When its owner for more than four decades passed away suddenly, Troy Belting and Supply Co. in Watervliet, NY, could have collapsed, as do many family businesses that lose their leaders.
Instead, the company continued to operate and grow, thanks in part to a succession plan funded by life insurance.
“We were able to keep operating the company and retain every one of our workers because my father had the foresight to put a succession plan in place that protected not only his family but also the livelihoods of all of our employees,” said Jason Smith, who succeeded his late father in
2003. “Whole life insurance was a critical part of that plan.”
Whole life insurance and business succession
“Most business owners realize that they will be forced to deal with issues such as business succession at some point, which is why they want to have a plan that’s guaranteed to be there when they need it,” says Kelley Gay, assistant vice president, market development, U.S. Insurance Group at MassMutual. “The versatility, guarantees, and permanence of whole life insurance can help solve some of these inevitable challenges.”
Whole life insurance can, for example:
• Protect a business or business owner from financial loss – including the loss of control of a part of the business – as a result of the death of a partner or co-owner. As part of a buysell agreement, the policy’s death benefit can be used to help purchase the deceased partner’s shares from his or her estate.
• Protect a business from loss as a result of the death of a key employee. The policy’s death benefit can provide a cushion that enables the company to continue operating while seeking a replacement.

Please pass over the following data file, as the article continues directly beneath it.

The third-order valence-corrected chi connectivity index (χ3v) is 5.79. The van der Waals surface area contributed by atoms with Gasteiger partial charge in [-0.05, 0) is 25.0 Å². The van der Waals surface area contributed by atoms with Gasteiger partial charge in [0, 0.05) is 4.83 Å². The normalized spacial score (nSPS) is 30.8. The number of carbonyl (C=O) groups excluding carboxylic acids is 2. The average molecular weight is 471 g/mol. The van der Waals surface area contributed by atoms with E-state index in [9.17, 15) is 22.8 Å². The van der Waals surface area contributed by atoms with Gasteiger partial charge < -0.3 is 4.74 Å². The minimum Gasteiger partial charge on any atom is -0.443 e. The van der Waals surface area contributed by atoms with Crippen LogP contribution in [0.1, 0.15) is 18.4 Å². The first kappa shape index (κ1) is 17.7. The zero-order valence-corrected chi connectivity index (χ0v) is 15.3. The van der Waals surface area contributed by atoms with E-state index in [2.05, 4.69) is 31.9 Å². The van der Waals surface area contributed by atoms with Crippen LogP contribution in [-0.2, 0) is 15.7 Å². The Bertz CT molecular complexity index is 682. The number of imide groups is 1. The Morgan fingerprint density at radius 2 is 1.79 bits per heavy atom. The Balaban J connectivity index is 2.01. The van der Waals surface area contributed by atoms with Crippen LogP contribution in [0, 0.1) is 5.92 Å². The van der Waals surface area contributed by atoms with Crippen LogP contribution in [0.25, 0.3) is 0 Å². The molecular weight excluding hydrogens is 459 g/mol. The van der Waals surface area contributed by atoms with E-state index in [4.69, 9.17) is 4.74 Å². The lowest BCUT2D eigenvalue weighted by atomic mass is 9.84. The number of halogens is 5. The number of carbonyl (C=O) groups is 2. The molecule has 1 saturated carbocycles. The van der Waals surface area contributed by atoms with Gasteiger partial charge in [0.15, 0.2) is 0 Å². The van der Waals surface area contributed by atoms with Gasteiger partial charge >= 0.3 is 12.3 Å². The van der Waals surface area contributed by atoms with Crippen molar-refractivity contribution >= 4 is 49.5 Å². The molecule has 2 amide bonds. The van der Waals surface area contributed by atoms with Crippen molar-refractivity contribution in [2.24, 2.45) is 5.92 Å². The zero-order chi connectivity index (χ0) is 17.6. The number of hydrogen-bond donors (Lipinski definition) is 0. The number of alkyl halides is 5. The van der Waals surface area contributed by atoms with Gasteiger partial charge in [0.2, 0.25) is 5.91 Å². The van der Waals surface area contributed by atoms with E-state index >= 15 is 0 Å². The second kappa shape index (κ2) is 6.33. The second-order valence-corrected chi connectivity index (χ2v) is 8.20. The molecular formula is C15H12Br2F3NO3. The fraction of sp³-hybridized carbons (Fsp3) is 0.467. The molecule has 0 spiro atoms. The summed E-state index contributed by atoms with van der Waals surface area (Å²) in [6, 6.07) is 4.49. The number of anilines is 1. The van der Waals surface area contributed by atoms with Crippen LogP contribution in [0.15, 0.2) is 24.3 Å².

• Be used as a highly valued employee benefit for key personnel whose loved ones can benefit from permanent, guaranteed coverage in the event of the employee’s death. In addition, the employee may be able to draw upon the policy’s cash value through loans to help supplement income in retirement.*
Furthermore, as long as the policy is kept in force, the cash value of a whole life insurance policy can give businesses the flexibility to manage through the ups and downs of the business life cycle by providing funds to respond to expected and unexpected challenges and opportunities. A whole life insurance policy’s cash value can be used as:
• A source of cash when credit is tight for circumstantial or external reasons.
• A source of emergency funds to pay for replacement or temporary talent if a key employee leaves, becomes disabled or retires.
• A “bookable” asset on the company’s balance sheet.
And it’s not an all-or-nothing decision. Many smaller or younger businesses may opt for quality, convertible term life insurance, so that as they grow and additional cash becomes available, they’re able to bridge to the broader benefits of whole life.
To view Jason Smith and his mother tell the Troy Belting and Supply Co. story, and for more
information on how whole life insurance can help business owners, visit www.massmutual.com/customervoices/business.
© 2010 Massachusetts Mutual Life Insurance Company.
By Ryan V. Glaze, a financial representative with Seymour & Associates, a MassMutual agency; courtesy of Massachusetts Mutual Life Insurance Company (MassMutual).
Distributions under the policy (including cash dividends and partial/full surrenders) are not subject
to taxation up to the amount paid into the policy (cost basis). If the policy is a Modified
Endowment Contract, policy loans and/or distributions are taxable to the extent of gain and are
subject to a 10% tax penalty. While the policy allows for loans, you should know that there may
be little to no cash value available for loans in the policy’s early years. Access to cash values
through borrowing or partial surrenders will reduce the policy’s cash value and death benefit,
increase the chance the policy will lapse, and may result in a tax liability if the policy terminates
before the death of the insured. Ryan Glaze is insurance licensed in limited localities.